You are very accurate about your interpretations, especially with about mid- versus high-level play. High-level play is a very different experience and far more immersive than mid-level / raid-less play.

Oh, another reason why Nick Yee's average weekly play amount is so low is that - well, it IS an average... I would be curious to see the individual numbers reported or at least see the standard deviation (actually, it might be reported?). Without a low standard deviation it is possible that responses were polarized (i.e., half of the people reported 10 or less hours per week; half of the people reported 30+ hours per week). Anyways, I will have to get back there and have a look at the statistics.

It is really too bad that Blizzard and SOE aren't open to making their data available - in an anonymous / double-bind manner. So much could be learned from the raw data."

I think there is one thing we both agree on: Regardless how tough/insensitive/painful it is to some, these issues have to be talked about in order to allow any conclusion or improvement to be reached. There are definitely angry people on both sides of the fence. The truth is that these fences shouldn't be there in the first place because this isn't about personal opinions.

It's about personal rights and responsibilities. It's about self discovery and the pursuit of happiness. And it's about respect for others and caring for loved ones.

3 Comments:

Blogger Portia said...

"Researchers Florence Chee and Richard Smith argue that the term “addiction” is often used to stigmatize pleasurable behaviors that seem unacceptable to mainstream society."

As illustrated by this quote, the gist of your article seems to be to argue that online games are not really addictive, and to compare them to television viewing, as if they were both wholly innocuous behaviors. These are points that have been made many times before. In my own blog, I talk about the TV viewing habits of the average American, and posit that TV is perhaps the most prevalent addiction today.

Whether TV, online games, shopping, overeating, gambling, pornography, etc. are truly "addictions" or if they are just examples of compulsive behavior is merely a question of semantics. As with "real" addictions, alcoholism for example, the only important issue is whether the behavior has negative implications for the "user" and those surrounding them. The crucial difference between an alcoholic and a social drinker is that the alcoholic not only cannot stop drinking, but is also damaging his or her body and relationships. The same is true of gamers. There is withdrawl for some people when they stop gaming. Some gamers are damaging their health through lack of exercise, poor nutrition, repetitive strain injuries, lack of sleep, etc. They are damaging their relationships and losing jobs. There is no way of knowing the long term effects on the brain of heavy gaming.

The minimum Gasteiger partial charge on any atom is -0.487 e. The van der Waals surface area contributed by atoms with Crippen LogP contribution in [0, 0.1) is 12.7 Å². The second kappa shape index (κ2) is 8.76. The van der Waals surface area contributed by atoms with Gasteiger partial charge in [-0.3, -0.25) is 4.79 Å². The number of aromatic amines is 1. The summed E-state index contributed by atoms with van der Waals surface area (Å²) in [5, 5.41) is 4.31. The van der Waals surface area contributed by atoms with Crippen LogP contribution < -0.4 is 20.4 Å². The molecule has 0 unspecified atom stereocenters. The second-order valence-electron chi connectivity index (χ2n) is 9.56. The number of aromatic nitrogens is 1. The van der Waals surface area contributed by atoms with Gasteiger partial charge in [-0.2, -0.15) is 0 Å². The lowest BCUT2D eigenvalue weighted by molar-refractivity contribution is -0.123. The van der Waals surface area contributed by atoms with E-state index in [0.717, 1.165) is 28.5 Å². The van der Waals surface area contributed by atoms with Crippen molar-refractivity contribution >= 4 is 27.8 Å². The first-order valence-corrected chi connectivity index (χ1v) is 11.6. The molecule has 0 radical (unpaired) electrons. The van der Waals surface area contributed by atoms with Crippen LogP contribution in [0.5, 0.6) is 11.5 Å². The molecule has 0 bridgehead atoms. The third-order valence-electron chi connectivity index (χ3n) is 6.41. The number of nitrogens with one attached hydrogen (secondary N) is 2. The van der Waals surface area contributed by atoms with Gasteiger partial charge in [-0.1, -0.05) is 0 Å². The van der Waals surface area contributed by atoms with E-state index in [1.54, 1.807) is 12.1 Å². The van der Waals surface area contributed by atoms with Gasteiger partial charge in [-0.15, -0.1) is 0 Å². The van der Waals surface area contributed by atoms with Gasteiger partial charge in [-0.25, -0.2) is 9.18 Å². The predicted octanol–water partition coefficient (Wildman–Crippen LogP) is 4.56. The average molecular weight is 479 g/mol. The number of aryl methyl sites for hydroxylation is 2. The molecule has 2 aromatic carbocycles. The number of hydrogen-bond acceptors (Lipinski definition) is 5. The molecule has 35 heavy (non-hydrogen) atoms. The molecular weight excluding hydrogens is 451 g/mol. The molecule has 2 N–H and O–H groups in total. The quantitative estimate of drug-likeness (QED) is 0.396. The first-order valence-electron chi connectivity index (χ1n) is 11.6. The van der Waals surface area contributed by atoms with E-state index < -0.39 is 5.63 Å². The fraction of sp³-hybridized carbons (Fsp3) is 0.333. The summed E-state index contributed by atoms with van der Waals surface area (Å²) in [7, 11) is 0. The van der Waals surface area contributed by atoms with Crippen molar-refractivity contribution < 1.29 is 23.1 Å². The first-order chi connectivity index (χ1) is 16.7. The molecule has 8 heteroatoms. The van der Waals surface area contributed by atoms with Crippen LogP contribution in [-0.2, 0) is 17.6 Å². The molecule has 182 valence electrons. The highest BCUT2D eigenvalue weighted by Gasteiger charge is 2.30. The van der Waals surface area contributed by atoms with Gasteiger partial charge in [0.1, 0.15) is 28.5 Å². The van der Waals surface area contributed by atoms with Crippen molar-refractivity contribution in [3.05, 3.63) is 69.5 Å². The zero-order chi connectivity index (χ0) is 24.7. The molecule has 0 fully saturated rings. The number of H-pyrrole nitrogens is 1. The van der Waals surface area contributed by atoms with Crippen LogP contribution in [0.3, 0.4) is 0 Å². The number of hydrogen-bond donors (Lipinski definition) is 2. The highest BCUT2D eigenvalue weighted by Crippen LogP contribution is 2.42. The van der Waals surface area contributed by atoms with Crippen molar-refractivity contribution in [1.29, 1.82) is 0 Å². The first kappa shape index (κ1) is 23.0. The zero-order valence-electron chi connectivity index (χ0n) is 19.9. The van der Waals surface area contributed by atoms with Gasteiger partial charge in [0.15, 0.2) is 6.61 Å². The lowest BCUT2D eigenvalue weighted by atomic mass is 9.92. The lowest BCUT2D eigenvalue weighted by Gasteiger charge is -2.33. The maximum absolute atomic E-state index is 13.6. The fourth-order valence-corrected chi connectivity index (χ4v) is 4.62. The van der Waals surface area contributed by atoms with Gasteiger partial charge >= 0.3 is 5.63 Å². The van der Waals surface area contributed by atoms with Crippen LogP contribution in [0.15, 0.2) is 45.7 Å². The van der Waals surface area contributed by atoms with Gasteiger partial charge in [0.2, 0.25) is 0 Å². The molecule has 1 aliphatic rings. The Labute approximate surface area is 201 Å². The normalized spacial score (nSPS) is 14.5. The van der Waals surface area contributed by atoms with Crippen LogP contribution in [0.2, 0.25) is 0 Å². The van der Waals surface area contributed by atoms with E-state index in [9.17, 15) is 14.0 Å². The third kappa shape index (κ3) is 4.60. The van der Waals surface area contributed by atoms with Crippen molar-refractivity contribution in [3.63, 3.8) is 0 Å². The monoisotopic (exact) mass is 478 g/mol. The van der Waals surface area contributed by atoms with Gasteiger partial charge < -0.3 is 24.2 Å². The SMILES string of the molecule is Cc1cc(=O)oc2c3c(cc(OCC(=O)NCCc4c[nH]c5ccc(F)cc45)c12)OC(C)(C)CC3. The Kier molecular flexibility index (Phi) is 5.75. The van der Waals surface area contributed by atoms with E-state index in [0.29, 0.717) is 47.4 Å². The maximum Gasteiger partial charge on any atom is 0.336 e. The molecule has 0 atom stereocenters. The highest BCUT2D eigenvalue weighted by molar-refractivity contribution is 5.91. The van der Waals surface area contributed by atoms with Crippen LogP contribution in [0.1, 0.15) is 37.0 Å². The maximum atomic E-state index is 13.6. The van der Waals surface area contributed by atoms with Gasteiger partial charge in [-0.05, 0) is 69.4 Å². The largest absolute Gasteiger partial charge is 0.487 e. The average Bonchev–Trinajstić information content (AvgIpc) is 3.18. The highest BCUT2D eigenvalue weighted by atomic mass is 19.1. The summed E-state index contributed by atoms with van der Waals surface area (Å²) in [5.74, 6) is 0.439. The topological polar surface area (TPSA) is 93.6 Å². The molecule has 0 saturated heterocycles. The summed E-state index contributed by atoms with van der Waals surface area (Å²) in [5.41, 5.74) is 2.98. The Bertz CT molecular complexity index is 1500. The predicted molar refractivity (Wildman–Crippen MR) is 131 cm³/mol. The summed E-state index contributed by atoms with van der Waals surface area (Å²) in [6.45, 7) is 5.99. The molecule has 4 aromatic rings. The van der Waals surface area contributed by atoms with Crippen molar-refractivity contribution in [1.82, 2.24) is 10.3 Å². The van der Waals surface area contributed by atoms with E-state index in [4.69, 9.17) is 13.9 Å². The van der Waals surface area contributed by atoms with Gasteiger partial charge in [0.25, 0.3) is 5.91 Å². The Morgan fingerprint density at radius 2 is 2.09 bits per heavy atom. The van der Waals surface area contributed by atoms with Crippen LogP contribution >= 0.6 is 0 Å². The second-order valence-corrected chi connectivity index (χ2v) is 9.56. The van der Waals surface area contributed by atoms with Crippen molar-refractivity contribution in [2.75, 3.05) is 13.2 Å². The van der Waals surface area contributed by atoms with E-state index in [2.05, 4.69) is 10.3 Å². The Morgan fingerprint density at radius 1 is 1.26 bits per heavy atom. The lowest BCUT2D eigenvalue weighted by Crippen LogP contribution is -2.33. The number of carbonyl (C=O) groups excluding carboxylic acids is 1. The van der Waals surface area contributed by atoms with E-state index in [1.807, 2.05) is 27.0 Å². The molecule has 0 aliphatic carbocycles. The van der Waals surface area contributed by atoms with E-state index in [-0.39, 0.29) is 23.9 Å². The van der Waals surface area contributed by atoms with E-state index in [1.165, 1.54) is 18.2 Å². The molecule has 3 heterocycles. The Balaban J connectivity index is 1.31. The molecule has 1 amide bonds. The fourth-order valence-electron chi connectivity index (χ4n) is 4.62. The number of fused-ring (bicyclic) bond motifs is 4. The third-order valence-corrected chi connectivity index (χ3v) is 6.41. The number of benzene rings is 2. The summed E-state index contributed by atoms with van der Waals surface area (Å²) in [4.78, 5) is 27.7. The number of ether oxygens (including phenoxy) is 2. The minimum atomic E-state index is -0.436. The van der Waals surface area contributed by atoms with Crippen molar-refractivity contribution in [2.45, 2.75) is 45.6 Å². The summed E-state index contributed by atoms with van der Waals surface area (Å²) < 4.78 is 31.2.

As for the conclusion you make in your article, namely that reasonable gaming aught to be equivalent to the average amount of time Americans spend watching TV, or roughly 29 hours a week, I must ask what makes you think that 29 hours a week of TV is healthy or desirable? It seems like a heck of a lot of TV (or gaming) to me. A better goal for both TV and gaming may be to limit it to the amount of time you can reasonably spare while commiting yourself to living a full, rich life. As J says often, it's all about balance.

Dec 17, 2005, 10:25:00 PM

 
Anonymous Anonymous said...

Hi Portia,

My point was that some behaviors are more socially acceptable than others. Gaming most nights of the week is often termed an addiction, while watching television most nights of the week is considered to be a perfectly ordinary activity.

For some people, on-line games can be very destructive. The article cites figures from Nick Yee showing that 8% of MMO gamers spend more than 40 hours a week on-line. The article also talks about factors which contribute to the intense appeal of these games, and provides several examples of problematic gaming.

However, in this politically charged climate, video-games are regularly blamed for negative social behaviors. My point is that we need to look at the broader context framing the addiction. The article suggests that "companions of addicted gamers would be well advised to seek to understand the emotional payoff that their loved one receives from the game."

For example, you mentioned in your blog that your slide to addiction "was caused by depression, anxiety, and resulting low self-esteem." The game offered a way of avoiding these problems, but it was not the source of these problems.

Some people are deeply addicted to online games. The stories on J's site, and the account on your web log are a moving testament to the reality of gaming addiction.

Encouraging an addicted gamer to scale down to 23 or 29 hours a week could be one way of gradually nudging them toward more moderate behaviors. This is analogous to the "moderation management" program that is used with alcoholics.

As you and J. both note, it's all about balance.

Congratulations on your new job, and on taking your life back.

Aaron

Dec 18, 2005, 9:45:00 AM

 
Anonymous zodon said...

40 hours is a high number even for addicted players. Recently EQ started the eqplayers site where you could see the amount that each person had logged, the highest that I saw was around 500 days played over 6 years which averages to 40 hours a week. Alot of this time has to be afk, in bazaar overnight etc.

Dec 20, 2005, 1:40:00 PM